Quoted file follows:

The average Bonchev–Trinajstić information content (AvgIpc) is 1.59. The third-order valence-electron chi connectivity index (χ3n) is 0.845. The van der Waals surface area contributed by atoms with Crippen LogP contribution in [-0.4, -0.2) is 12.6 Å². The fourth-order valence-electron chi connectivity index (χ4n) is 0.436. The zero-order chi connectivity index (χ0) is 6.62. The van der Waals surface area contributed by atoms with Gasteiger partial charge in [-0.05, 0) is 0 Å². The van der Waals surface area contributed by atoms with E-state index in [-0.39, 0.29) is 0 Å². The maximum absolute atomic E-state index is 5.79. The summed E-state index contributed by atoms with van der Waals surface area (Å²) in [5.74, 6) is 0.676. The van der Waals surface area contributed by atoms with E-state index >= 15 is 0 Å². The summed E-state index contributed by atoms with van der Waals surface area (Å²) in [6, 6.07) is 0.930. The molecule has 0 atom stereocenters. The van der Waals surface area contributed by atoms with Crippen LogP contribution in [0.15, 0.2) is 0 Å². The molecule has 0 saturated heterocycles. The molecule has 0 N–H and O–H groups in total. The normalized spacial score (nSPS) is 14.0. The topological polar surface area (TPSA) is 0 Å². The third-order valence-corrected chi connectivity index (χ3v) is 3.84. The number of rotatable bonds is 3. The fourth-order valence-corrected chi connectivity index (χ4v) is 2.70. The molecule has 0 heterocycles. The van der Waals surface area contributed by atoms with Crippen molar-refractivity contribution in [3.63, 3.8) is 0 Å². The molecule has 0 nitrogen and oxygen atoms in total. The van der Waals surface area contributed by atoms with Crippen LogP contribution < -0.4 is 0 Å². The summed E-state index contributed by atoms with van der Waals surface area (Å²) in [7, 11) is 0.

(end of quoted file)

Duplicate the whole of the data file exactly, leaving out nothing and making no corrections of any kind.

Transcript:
The average Bonchev–Trinajstić information content (AvgIpc) is 1.59. The third-order valence-electron chi connectivity index (χ3n) is 0.845. The van der Waals surface area contributed by atoms with Crippen LogP contribution in [-0.4, -0.2) is 12.6 Å². The fourth-order valence-electron chi connectivity index (χ4n) is 0.436. The zero-order chi connectivity index (χ0) is 6.62. The van der Waals surface area contributed by atoms with Gasteiger partial charge in [-0.05, 0) is 0 Å². The van der Waals surface area contributed by atoms with E-state index in [-0.39, 0.29) is 0 Å². The maximum absolute atomic E-state index is 5.79. The summed E-state index contributed by atoms with van der Waals surface area (Å²) in [5.74, 6) is 0.676. The van der Waals surface area contributed by atoms with E-state index >= 15 is 0 Å². The summed E-state index contributed by atoms with van der Waals surface area (Å²) in [6, 6.07) is 0.930. The molecule has 0 atom stereocenters. The van der Waals surface area contributed by atoms with Crippen LogP contribution in [0.15, 0.2) is 0 Å². The molecule has 0 saturated heterocycles. The molecule has 0 N–H and O–H groups in total. The normalized spacial score (nSPS) is 14.0. The topological polar surface area (TPSA) is 0 Å². The third-order valence-corrected chi connectivity index (χ3v) is 3.84. The number of rotatable bonds is 3. The fourth-order valence-corrected chi connectivity index (χ4v) is 2.70. The molecule has 0 heterocycles. The van der Waals surface area contributed by atoms with Crippen molar-refractivity contribution in [3.63, 3.8) is 0 Å². The molecule has 0 nitrogen and oxygen atoms in total. The van der Waals surface area contributed by atoms with Crippen LogP contribution < -0.4 is 0 Å². The summed E-state index contributed by atoms with van der Waals surface area (Å²) in [7, 11) is 0.